DOJ convicts second bloke for helping malware go undetected

Scan scam? Scram


The US Federal government has got its second conviction in the dismantling of a service that helped malware writers get around security software.

A jury in the Eastern Virginia District Court convicted 37 year-old Ruslan Bondars, on charges of computer intrusion, conspiracy to commit wire fraud, and conspiracy to violate the Computer Fraud and Abuse Act (CFAA).

Bondars, who had been living in Latvia at the time of his arrest, was one of the two men found to have been running Scan4you, an unscrupulous malware scanning service that aided hackers in avoiding detection.

Bondars business partner, Jurijs Martisevs, plead guilty to similar charges back in March in the same court district (fun fact: the Eastern Virginia court is referred to as the "Rocket Docket" due to its reputation for quickly moving cases along.)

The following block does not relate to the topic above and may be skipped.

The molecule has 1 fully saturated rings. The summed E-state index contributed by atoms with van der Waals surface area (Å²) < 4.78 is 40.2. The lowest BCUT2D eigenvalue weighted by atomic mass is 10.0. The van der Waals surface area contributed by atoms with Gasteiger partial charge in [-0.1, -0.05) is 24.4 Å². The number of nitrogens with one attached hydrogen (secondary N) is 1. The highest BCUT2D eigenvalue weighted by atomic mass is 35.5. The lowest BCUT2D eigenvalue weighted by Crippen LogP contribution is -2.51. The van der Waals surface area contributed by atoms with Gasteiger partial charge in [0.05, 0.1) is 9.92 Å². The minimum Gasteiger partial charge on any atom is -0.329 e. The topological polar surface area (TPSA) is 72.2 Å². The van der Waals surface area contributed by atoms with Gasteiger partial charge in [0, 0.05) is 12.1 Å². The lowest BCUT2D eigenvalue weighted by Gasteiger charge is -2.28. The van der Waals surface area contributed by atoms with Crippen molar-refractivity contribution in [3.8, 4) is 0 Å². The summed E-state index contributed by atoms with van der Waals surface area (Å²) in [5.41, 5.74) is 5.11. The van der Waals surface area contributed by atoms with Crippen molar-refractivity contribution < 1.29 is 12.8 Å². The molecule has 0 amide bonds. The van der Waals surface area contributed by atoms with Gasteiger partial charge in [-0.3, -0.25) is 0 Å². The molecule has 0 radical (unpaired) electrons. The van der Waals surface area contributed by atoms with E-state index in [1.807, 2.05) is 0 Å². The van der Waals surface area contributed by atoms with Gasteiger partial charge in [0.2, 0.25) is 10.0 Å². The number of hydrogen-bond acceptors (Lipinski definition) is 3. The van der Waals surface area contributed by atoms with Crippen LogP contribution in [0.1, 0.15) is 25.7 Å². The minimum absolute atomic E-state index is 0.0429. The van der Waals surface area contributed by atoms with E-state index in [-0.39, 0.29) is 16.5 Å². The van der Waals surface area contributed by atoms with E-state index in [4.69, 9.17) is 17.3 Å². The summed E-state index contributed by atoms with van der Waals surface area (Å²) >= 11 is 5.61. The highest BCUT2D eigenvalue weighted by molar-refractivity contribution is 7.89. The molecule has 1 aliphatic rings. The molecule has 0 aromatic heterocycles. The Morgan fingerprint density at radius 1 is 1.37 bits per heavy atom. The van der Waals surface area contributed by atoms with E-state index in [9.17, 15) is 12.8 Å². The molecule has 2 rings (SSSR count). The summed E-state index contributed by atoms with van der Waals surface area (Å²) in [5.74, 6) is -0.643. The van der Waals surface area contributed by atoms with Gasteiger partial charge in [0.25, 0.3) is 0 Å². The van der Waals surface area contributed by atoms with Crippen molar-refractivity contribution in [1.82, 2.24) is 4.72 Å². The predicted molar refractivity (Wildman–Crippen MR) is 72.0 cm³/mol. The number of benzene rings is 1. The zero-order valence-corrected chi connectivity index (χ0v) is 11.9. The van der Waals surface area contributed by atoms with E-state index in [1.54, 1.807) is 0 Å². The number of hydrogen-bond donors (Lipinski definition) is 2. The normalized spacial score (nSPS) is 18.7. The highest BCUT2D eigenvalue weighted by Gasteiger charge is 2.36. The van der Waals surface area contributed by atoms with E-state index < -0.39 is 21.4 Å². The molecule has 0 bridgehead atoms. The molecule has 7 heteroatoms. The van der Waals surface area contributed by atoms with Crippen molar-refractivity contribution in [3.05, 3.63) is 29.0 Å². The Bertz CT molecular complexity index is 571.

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Police said that malware writers would pay for the scanning service in order to check their code against known security tools. Because the service allowed anonymous uploading and did not share any of samples, criminals were effectively able to use the service to keep their malware hidden from legitimate security tools.

According to the DOJ, at its height the service was taking money from thousands of malware writers, including the authors of the infamous Citadel malware and the group behind the Target attack.

"Ruslans Bondars helped hackers test and improve the malware they then used to inflict hundreds of millions of dollars in losses on American companies and consumers,” said US acting assistant attorney general John Cronan.

"Today’s verdict should serve as a warning to those who aid and abet criminal hackers: the Criminal Division and our law enforcement partners consider you to be just as culpable as the hackers whose crimes you enable—and we will work tirelessly to identify you, prosecute you, and seek stiff sentences that reflect the seriousness of your crimes."

Bondars now faces up to 35 years in prison, with sentencing set for September 21. ®

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